the contemporary historian has a roomful of sources for a single day.


most arbiters of our intellectual life feel that a certain minimum period of time needs to have passed, and certain canonical kinds of archival sources should be available, before anything written about this immediate past qualifies as History.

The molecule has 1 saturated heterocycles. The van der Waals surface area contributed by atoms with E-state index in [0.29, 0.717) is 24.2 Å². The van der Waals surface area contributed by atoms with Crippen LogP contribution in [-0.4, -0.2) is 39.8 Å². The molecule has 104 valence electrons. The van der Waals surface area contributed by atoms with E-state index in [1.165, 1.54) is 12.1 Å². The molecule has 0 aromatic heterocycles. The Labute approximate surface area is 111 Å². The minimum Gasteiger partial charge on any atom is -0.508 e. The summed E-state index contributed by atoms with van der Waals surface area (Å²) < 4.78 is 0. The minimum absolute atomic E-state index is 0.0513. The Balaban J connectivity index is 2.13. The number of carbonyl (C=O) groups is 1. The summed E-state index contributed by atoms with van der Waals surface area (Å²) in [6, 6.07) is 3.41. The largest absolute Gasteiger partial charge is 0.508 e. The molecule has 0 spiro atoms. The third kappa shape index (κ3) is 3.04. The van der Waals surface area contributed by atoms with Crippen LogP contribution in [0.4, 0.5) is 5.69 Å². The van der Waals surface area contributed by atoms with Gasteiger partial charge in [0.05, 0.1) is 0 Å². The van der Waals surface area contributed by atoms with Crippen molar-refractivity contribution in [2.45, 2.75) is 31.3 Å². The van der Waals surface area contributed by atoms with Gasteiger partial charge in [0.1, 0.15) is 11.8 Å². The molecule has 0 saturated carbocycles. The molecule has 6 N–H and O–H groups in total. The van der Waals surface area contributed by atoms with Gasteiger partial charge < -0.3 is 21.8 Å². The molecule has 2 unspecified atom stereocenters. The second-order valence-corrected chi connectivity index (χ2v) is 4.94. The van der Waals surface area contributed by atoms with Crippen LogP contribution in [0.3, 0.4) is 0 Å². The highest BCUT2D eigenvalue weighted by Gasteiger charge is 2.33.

I write ‘history of the present’. The phrase is not mine. It was, so far as I know, coined by the veteran American diplomatist and historian George Kennan, in a review of my book about Central Europe in the 1980s, The Uses of Adversity,  published in Italian as Le rovine dell'Impero. It is, for me, the best possible description of what I have been trying to do for the last thirty years, combining the crafts of historian and journalist. Yet it immediately invites dissent. History of the present? Surely that’s a contradiction in terms. Surely history is by definition about the past. History is books on Caesar, the Thirty Years War or the Russian Revolution. It’s discoveries and new interpretations based on years of studying documents in the archives.Let’s put aside straightaway the objection that ‘the present’ is but a line, scarcely a millisecond wide, between past and future. We know what we mean here by ‘the present’, even if the chronological boundaries are always disputed. Call it ‘the very recent past’ or ‘current affairs’ if you would rather. The important point is this: Not just professional historians but most arbiters of our intellectual life feel that a certain minimum period of time needs to have passed, and certain canonical kinds of archival sources should be available, before anything written about this immediate  past qualifies as History.It was not ever thus. As the formidably learned German intellectual historian Reinhart Koselleck has observed, from the time of Thucydides until well into the eighteenth century, to have been an eye-witness to the events described, or even better, to have been a participant in them, was considered to be a major advantage in the writing of history. Contemporary history was thought to be the best history. It is only since the emergence of the idea of progress, the growth of critical philology and the work of Leopold von Ranke that historians have come to believe that you understand events better if you are further away from them. If you stop to think about it, this is actually a very odd idea: the person who wasn’t there knows better than the person who was. Even the most ascetic neo-Rankean depends upon the witnesses who make the first record of the past. If they do not make a record, there is no history. If they do it badly, or in pursuit of a quite different agenda (religious, say, or astrological, or scatological), the historian will not find answers to the questions he wants to ask. It’s therefore best to have a witness who is himself interested in finding answers to the historian’s questions about sources and causes, structure and process, the individual and the mass. Hence, for example, Alexis de Tocqueville’s  personal memoir of the 1848 revolution in France is worth twenty others.Now this need for the historically minded witness has become more acute in recent times, for a simple reason. In Ranke’s day, politics was put on paper. Diplomacy was conducted or immediately noted down in  correspondence. Politicians, generals and diplomats wrote extensive diaries, letters and memoranda. Even then, of course, much that was vital was not written down: murmured private understandings in the corridors of the Congress of Vienna, the pillow talk of queens.Then as now, most of human experience was never recorded at  all. But most of politics was. Today, however, high politics is more and more pursued in personal meetings (thanks to the jet  airplane), or by telephone (increasingly by mobile phone), or by email. Certainly, minutes of meetings are made afterwards and, at the highest levels, also transcripts of phone conversations. But the proportion of important business actually put on paper has diminished. And who writes narrative letters or detailed diaries any more? A dwindling minority.To be sure, researchers can watch television footage. Sometimes, they can listen to the telephone tapes - or taps - of those conversations, and read the emails. The point is not that there are less sources than there were. Quite the reverse. Where the ancient historian has to reconstruct a whole epoch from a single papyrus, the contemporary historian has a roomful of sources for a single day.  It is the ratio of quantity to quality that has changed for the worse.On the other hand, politicians, diplomats, soldiers and businessmen have never been so eager to give their own version of what has just happened. Crises like that over Iraq famously unfold in ‘real time’ on CNN. European ministers tumble out of EU meetings to brief journalists from their own countries. Naturally, each gives his own twist and spin. But if you put the different versions back together again, you have a pretty good instant picture of what occurred. In short, what you can know soon after the event has increased and what you can know long after the event has diminished. This is particularly true of less regular politics. During some of the feverish internal debates of the leaders of Czechoslovakia’s velvet revolution, in the Magic Lantern theatre in Prague in November 1989, I was the only person present taking notes. I remember thinking: ‘If I don’t write this down, nobody will. It will be gone forever, like bathwater down the drain.’ So much recent history has disappeared like that, never to be recovered, for want of the present recorder.Two objections remain strong. First, since what governments and individuals try to keep secret are often the most important things, the eventual release of new sources will change the picture substantially. This is not a conclusive argument for waiting. In the meantime, other equally important things, well understood at the moment, may be forgotten. But it is a major hazard of the genre. In the preface to my first book-length ‘history of the present’, an account of the Solidarity revolution in Poland, I wrote that I would not have attempted this if it seemed likely that the official papers of the Soviet and Polish communist regimes would become available in the foreseeable future. That, I blithely continued, seemed ‘as probable as the restoration of the monarchy in Warsaw  or Moscow’. Eight years later, the Soviet bloc had collapsed and many of those papers were available. Fortunately I also quoted Walter Raleigh’s warning, in the preface to his History of the World, ‘that who-so-euer in writing a modern Historie shall follow truth too neare the heeles, it may happily strike out his teeth.’The second strong objection is that we don’t know the consequences of current developments. So our understanding of their historical significance is much more speculative and liable to revision. Again, this is patently  true. Every sixth former studying ancient history knows that the Roman empire declined and fell. Writing about the Soviet empire in the 1980s, none of us knew the end of the story. In 1988 I published an essay entitled ‘The Empire in Decay’, but I still thought its fall was a long way off.Yet there is also an advantage here. You record what people did not know at the time - for instance, that the Wall was about to come down. You dwell on developments that seemed terribly important then but would otherwise be quite forgotten now, because they led nowhere. You thus avoid perhaps the most powerful of all the optical illusions of historical writing. One of the real pleasure of immersing yourself in the archives of a closed period is that you gradually, over months and years, see a pattern slowly emerging through the vast piles of paper, like a message written in invisible ink. But then you start wondering: Is this pattern really in the past itself? Or is it just in your own head? Or perhaps it is a pattern from the fabric of your own times? Each generation has its own Cromwell, its own French Revolution, its own Napoleon. Where contemporaries saw only a darkling plain, you discern a tidy park, a well-lit square, or most often a road leading to the next historical milestone. The French philosopher Henri Bergson talks of the ‘illusions of retrospective determinism’.American journalists writing books of recent history sometimes modestly refer to them as the ‘first draft of history’. This implies that the scholar’s second or third draft will always be an improvement.  Well, in some ways it may be, having  more sources and a longer perspective. But in others it may not be, because the scholar will not know, and therefore will find it more difficult to recreate, what it was really like at the time. How places looked and smelled, how people felt, what they didn’t know. Writers work in different ways, but I can sum up my own experience  in a doggerel line: there is nothing to compare with being there.